26. get some fresh “calves” liver..nice and bright red..not dark or green or any other color…get some bacon..and a nice big Vidalia onion..dice the Bacon -If Im cooking 3-4 nice 3×7 slices I use 1/2 to a whole pound and start to fry it up..when its half done add the chopped up onion and finish the bacon..which should get that onion nice and browned up good..medium heat so as to not over cook either one.Remove from the pan and drain off most but not all of the bacon fat..then turn up the heat a bit. Add the liver slabs and sear a nice brown curb on each side. Dont walk attentive to your food!
    TURN DOWN the heat and put the bacon and onions back in..toss em around and and cook gently until the liver is slightly firm and just hot inside..It does not take long and its ok for it to be pink from edge to edge like a fine steak..Add a couple tbs. of butter and melt it in..Turn it out and eat it will be sweet and mildly creamy and not even anything like your thinking about from the past nightmares of Liver land…GO ahead..try it..this recipe is THE BOMB!

  27. I eat goat liver-kidney-heart about once a month. I enjoy the taste but limited the consumption of liver during pregnancy due to its high vitamin A content.

    1. Per a midwife and an OB seen at separate times during separate pregnancies: avoid too much beta-carotene but do eat liver at least once a week during pregnancy. The vitamin A in liver is safe, too much beta carotene is not.

  28. strange. yesterday I made liver for the first time. (it was super cheap.. well as cheap as pastured chicken meat gets).
    I loved it.
    That was until I stopped loving it. And that suits me just fine. It may be that when you hit your threshold it is time to put it aside.
    also, it seems to be tastier the less it’s cooked.
    thanks, as always the information is greatly appreciated.

  29. what about the cows u see in fields by the side of the highway. just think how much heavy metal comes out of all those exhaust pipes and will settle on the grass. any info on this?

    1. since i can’t bring myself to eat liver i reverted to taking desiccated beef liver pills. i have taken them for approx 2 months now, and i think they are a very good addition, especially if you are iron deficient. most women are, i guess.

      i’ve been primal only for about a year now, and after having been a vegetarian for 23 years the iron stores in my body were severely depleted. my MD recommended i supplement with liver pills. i looked into the subject and found some interesting articles on them.

      my MD told me that it was virtually impossible to lose any weight with iron levels lower than 30 ng/ml. when i was first tested my levels were around 7 ng/ml, i had no energy whatsoever, and so i was put on a bi-weekly iron supplementation IV drip. interestingly, my weight only started to drop recently. my levels are around 100 ng/ml now. so of course i take my liver pills 🙂

  30. Mark,

    Thanks for the reply and clearing up that liver question for me. I guess I will have to take another look at this topic. Maybe find myself some grass fed liver and then try it again. Its been about 30 years since my last meal of liver, and that had to be smothered in onions to make it palatable for me.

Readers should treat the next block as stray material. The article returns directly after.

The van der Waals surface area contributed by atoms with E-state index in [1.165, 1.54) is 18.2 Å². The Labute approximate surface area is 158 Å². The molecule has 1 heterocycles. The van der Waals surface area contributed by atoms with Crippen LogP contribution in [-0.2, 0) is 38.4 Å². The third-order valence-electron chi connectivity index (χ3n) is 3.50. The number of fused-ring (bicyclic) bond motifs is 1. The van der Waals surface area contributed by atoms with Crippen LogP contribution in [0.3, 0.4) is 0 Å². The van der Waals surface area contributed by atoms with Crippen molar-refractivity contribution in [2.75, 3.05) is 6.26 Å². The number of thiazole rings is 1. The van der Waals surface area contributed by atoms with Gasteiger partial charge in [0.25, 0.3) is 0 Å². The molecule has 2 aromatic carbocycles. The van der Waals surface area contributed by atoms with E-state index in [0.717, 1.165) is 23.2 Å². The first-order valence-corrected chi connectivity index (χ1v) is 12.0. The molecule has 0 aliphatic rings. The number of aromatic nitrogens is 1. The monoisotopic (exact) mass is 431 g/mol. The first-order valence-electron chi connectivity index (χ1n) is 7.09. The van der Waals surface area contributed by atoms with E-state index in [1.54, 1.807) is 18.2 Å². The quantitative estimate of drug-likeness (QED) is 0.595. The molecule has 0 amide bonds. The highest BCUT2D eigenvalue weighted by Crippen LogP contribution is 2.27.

Thank you.

  31. I hate to admit it… but I’m a bit scared of eating liver. I’ve never had it, and I’ve always been told how gross it was. Mom never even allowed it in the house – all my friends thought I was so lucky. LOL

    I did (accidentally) find out as a teen that I actually liked liverwurst, so I bought a little tube of it at the deli the other month. Wow! I still like it, and I love it with my fried eggs. OMG, so good.

    So I guess it’s time to try some calves liver.

  32. The first rule of liver is: Don’t cook it to death! I can recall coming home and knowing via smell (all the way out in the back yard) that we were having liver for dinner. It was so tough it was hard to cut with a serrated steak knife.

    After much persuasion a friend cooked liver that was same day fresh from the butcher shop (they didn’t have vacuum sealed packs back then and six month old frozen liver wrapped in white paper is already starting at a disadvantage) and not overdone to the consistency of leather.

  33. I put my livers in a blender with an egg, and some seasonings,garlic, and some onion, then blend until it’s smooth. Then, I fry it, it fries up like hamburger. After that, I mix it up with roast vegetables, and serve it all in a casserole dish. Even my husband and kids can’t complain. I never liked liver, but I ate it anyways. Now….. It’s the tastiest way I’ve found so far, and it’s very tasty!!!

    GROK ON>>>>>

  35. The important thing to realize here is that liver filters everything in the blood coming from the GI tract that has been absorbed, including toxins. Liver doesn’t store toxins. Liver stores the good stuff (ADEK), glucose, etc. So if we eat liver from a good source, we are eating good stuff. I personally would never buy conventional liver, though.